Tea tree oil (TTO), they remind, has undergone extensive recent safety testing and TTO has passed all necessary testing as required by the European Chemicals agency for it Registration, Evaluation, Authorization, and Restriction of Chemicals (REACH) initiative with no "red flags". TTO they state, has been deemed safe and well tolerated. (6)

The ATTIS argues that the results of the 2018 study have been sensationalized and asked why the researchers did not test whole essential oils in addition to chemical components? Were the components naturally or synthetically derived? They countered that most of the substances tested do not penetrate the skin/dermal barrier and enter the bloodstream. They also stated that terpene compounds are highly prevalent in orange and other citrus juices and asked if these substances are ingested as foodstuffs in everyday life one would surmise a greater incidence of gynecomastia in the developed world as a result, yet it remains rare. And lastly they added that many false positives result from phthalates, nonylphenols, and other chemicals in lab plastics. (6)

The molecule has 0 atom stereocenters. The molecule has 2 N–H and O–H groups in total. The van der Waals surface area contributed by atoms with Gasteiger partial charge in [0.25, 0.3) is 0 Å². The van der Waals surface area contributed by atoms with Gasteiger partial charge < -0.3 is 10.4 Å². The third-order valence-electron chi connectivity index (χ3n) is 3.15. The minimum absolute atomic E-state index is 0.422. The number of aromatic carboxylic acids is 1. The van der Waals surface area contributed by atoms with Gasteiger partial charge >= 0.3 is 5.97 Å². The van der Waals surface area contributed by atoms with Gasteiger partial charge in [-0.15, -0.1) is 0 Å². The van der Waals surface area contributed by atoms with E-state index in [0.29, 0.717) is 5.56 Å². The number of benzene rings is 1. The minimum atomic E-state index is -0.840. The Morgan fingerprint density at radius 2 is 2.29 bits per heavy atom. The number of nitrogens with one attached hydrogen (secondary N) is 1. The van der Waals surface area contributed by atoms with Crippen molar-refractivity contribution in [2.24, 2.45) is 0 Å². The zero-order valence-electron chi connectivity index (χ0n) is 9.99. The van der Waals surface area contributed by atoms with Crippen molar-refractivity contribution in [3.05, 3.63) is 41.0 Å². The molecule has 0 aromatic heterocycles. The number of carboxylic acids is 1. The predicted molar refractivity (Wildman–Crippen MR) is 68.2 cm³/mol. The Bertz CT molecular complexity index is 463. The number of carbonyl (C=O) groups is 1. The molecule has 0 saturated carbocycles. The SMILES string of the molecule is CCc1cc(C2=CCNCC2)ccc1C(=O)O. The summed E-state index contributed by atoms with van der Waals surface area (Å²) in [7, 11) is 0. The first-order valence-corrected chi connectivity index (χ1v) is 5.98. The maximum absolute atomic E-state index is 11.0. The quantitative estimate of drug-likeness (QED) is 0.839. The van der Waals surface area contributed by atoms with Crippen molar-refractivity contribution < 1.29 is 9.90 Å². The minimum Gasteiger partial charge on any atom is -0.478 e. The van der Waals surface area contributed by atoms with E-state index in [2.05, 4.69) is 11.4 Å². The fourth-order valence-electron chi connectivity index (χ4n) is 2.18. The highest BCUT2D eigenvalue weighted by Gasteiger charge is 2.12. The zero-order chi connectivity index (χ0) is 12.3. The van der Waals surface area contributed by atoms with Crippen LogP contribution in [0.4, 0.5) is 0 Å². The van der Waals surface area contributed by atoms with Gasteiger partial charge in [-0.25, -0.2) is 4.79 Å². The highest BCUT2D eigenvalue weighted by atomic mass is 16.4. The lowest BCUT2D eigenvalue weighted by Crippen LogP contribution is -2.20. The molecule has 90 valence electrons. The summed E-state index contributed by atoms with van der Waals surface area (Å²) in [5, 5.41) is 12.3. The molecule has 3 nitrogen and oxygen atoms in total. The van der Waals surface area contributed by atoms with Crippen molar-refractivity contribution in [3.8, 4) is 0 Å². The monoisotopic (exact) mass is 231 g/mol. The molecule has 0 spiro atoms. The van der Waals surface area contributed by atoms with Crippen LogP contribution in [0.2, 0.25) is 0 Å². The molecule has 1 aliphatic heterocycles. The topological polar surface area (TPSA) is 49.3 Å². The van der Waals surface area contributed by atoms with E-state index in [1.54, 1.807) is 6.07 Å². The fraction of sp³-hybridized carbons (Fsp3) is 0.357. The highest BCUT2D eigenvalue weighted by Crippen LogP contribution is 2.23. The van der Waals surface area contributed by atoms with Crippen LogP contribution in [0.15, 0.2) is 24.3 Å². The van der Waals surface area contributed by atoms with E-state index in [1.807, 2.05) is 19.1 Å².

The National Association for Holistic Aromatherapy (NAHA) has designed a Tea Tree and Lavender Safe Usage page (see: https://naha.org/explore-aromatherapy/safety/gynecomastia-puberty/) and their position is that the oils are safe as used under NAHA's safety guidelines such as proper dilution. They offer resources for further exploration. (7) Further guidelines for the safe use of essential oils can be found on the Alliance of International Aromatherapy Website. (http://www.alliance-aromatherapists.org/aromatherapy-safety) (8)

Essential oils are highly concentrated substances and one should be sure that their oils are pure and authentic. When diluted and used properly essential oils have had a long history of safety. Certified professional aromatherapists are trained to used essential oils safely with their clients and turn to research and publications such as "Essential Oil Safety"by Tisserand and Young to ascertain possible contraindications for using essential oils with any given client.

Some essential oils are not indicated for use during pregnancy for example. Aromatherapist and their governing bodies monitor and evaluate research for safe use of essential oils.

For now it seems that the 2018 findings draw an association between chemicals in cell culture and hormone like activity while another study with lavender found no estrogenic effects. We have seen a good track record for safe use of lavender and tea tree essential oil and we have seen studies where lavender does not have estrogenic activity.

As an aromatherapist I will continue to examine the research on these oils and keep essential oil safety at the forefront.